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Robotic roach creates order from chaos

January 17, 2010 By Zeeya Merali This article courtesy of Nature News.

Chaos theory eases the path of autonomous robots.

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Chaotic cockroaches may sound like the stuff of nightmares, but they could be key to making robots more adaptable. The application of chaos theory to the mobility of robotic insects may also help biologists to understand animal motion and could have medical applications.

Autonomous robots designed to venture into hostile environments where humans cannot safely or easily tread must be able to adapt their motion to their surroundings — the rocky terrain of another planet, or a war zone, for instance. But at the moment adding new behavioural patterns, such as a new walking gait, to a robot's repertoire is cumbersome, says Marc Timme, a physicist at the Bernstein Center for Computational Neuroscience in Göttingen, Germany. "Each new gait requires the addition of new hardware for a new controller to govern that behaviour," explains Timme. Any decision-making process then requires all controllers to co-ordinate their information, making the robot less efficient and versatile.

By contrast, in nature even primitive creatures such as cockroaches can control complicated motion quickly and with ease, despite having relatively few neurons, says Timme. Inspired by the cockroach's abilities, Timme and his colleagues have built a six-legged robot, named AMOS (Advanced MObility Sensor driven), with 18 motors controlling leg movement and 18 sensors providing information about heat, light and contact with the ground. The team's aim was to fit AMOS with a single controlling processor that would allow it to adjust its walking pattern quickly and automatically in response to changes in its environment (see Nature's video).

Chaos control

To do so, the team turned to chaos theory, which describes how small changes in the input to a system can create a huge range of markedly different outputs — some of which are stable, others of which are not. The team's new processor, which is built from a circuit of just two 'neurons', uses a chaotic algorithm to generate and sort through possible output patterns on the basis of AMOS's sensor-input data. The processor quickly rejects unstable options before settling on a stable walking pattern. "Chaos is not usually thought to be a good thing, but we have turned it upside down, using it constructively to stabilize motion," says Timme.

Thanks to this chaos-control technique, AMOS can negotiate rough terrain, run away from predators (see video) and choose an energy-saving gait when walking uphill (video here). AMOS also uses chaos directly when it loses its footing (see video). "When one of its feet loses contact with the ground, chaotic behaviour takes over and it goes crazy", trying out random combinations of gaits until it scrambles out, explains Timme. The team has published its results online today in Nature Physics1.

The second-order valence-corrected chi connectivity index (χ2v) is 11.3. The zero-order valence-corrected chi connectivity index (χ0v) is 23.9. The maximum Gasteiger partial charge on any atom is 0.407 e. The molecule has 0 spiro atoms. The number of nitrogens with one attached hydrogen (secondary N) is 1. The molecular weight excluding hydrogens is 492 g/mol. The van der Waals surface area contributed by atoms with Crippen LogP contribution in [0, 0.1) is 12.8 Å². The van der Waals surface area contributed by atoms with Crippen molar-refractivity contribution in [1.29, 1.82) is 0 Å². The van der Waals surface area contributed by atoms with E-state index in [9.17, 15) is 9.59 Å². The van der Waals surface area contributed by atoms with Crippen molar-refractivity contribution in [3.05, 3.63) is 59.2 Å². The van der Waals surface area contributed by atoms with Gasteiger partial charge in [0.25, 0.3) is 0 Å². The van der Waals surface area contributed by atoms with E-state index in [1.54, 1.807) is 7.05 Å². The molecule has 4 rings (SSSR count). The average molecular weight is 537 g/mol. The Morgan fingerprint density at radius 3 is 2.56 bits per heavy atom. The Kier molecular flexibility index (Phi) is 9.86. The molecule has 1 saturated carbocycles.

The idea can also be easily implemented in other existing systems. "One can immediately use the same set-up for the single central pattern generator and its control in other robots," says Timme.

In the mind

"The team has successfully handled multiple inputs from many sensors to generate extremely complex stable behaviour," says Eckehard Schöll, an expert on chaos control at the Technical University of Berlin.

The application of the technique to control autonomous robots by a simple neural circuit demonstrates that it could have many cross-disciplinary uses, including stabilizing harmful neuronal activity in people with epilepsy, Parkinson's disease or migraines, says Schöll. He and his colleagues are currently investigating excitation waves that are triggered in the brain prior to the onset of migraine2. "It's our hypothesis that in healthy individuals there are feedback loops in the brain that suppress such waves," says Schöll. If so, it may be possible to use chaos control to suppress the waves by varying the intensity of light that patients are exposed to in a particular way.

Ansgar Büschges, a zoologist at the University of Cologne in Germany, is studying whether chaotic control could also be at play in real animals when they walk.3 "One of the most prominent questions in neuroscience is how animals can do many things at once — for humans, walking, talking and carrying things," he says. The cockroach robot provides a specific model that biologists can test. "We could now use neuronal imaging to see if a similar pattern of activity is seen in moving animals," says Büschges.

References

  1. Steingrube, S., Timme, M., Wörgötter, F. & Manoonpong, P. Nature Phys. doi:10.1038/NPHYS1508 (2010).
  2. Dahlem, M. A., Schneider, F. M. & Schöll, E. Chaos 18, 026110 (2008).
  3. Von Uckermann, G. & Büschges, A. J. Neurophysiol. 102, 1956-1975 (2009).

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